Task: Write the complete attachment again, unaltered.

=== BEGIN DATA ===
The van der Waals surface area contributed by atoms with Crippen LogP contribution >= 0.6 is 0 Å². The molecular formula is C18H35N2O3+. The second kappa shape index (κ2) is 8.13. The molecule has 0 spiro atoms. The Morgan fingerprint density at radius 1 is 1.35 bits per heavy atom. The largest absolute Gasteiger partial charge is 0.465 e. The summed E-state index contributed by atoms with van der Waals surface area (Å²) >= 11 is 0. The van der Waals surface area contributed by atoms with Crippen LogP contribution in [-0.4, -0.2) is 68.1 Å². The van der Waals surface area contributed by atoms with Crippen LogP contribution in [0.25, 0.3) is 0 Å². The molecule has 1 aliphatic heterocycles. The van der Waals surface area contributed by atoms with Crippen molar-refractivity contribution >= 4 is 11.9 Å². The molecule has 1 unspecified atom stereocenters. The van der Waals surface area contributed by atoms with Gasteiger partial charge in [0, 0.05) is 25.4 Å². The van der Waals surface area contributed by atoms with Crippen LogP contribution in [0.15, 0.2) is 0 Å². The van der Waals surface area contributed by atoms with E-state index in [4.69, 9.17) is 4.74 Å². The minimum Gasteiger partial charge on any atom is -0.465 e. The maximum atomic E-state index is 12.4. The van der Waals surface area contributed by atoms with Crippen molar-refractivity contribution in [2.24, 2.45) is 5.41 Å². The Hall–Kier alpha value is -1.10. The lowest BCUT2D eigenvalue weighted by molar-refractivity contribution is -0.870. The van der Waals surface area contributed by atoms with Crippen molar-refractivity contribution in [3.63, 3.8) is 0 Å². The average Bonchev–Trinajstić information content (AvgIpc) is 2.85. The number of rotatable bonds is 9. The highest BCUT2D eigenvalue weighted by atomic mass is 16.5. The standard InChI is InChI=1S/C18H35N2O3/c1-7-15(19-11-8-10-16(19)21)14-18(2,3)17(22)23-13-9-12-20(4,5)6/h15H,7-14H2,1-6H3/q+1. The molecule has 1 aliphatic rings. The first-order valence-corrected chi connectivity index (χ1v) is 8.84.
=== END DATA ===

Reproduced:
The van der Waals surface area contributed by atoms with Crippen LogP contribution >= 0.6 is 0 Å². The molecular formula is C18H35N2O3+. The second kappa shape index (κ2) is 8.13. The molecule has 0 spiro atoms. The Morgan fingerprint density at radius 1 is 1.35 bits per heavy atom. The largest absolute Gasteiger partial charge is 0.465 e. The summed E-state index contributed by atoms with van der Waals surface area (Å²) >= 11 is 0. The van der Waals surface area contributed by atoms with Crippen LogP contribution in [-0.4, -0.2) is 68.1 Å². The van der Waals surface area contributed by atoms with Crippen LogP contribution in [0.25, 0.3) is 0 Å². The molecule has 1 aliphatic heterocycles. The van der Waals surface area contributed by atoms with Crippen molar-refractivity contribution >= 4 is 11.9 Å². The molecule has 1 unspecified atom stereocenters. The van der Waals surface area contributed by atoms with Gasteiger partial charge in [0, 0.05) is 25.4 Å². The van der Waals surface area contributed by atoms with Crippen LogP contribution in [0.15, 0.2) is 0 Å². The van der Waals surface area contributed by atoms with E-state index in [4.69, 9.17) is 4.74 Å². The minimum Gasteiger partial charge on any atom is -0.465 e. The maximum atomic E-state index is 12.4. The van der Waals surface area contributed by atoms with Crippen molar-refractivity contribution in [2.24, 2.45) is 5.41 Å². The Hall–Kier alpha value is -1.10. The lowest BCUT2D eigenvalue weighted by molar-refractivity contribution is -0.870. The van der Waals surface area contributed by atoms with Crippen molar-refractivity contribution in [3.63, 3.8) is 0 Å². The average Bonchev–Trinajstić information content (AvgIpc) is 2.85. The number of rotatable bonds is 9. The highest BCUT2D eigenvalue weighted by atomic mass is 16.5. The standard InChI is InChI=1S/C18H35N2O3/c1-7-15(19-11-8-10-16(19)21)14-18(2,3)17(22)23-13-9-12-20(4,5)6/h15H,7-14H2,1-6H3/q+1. The molecule has 1 aliphatic rings. The first-order valence-corrected chi connectivity index (χ1v) is 8.84.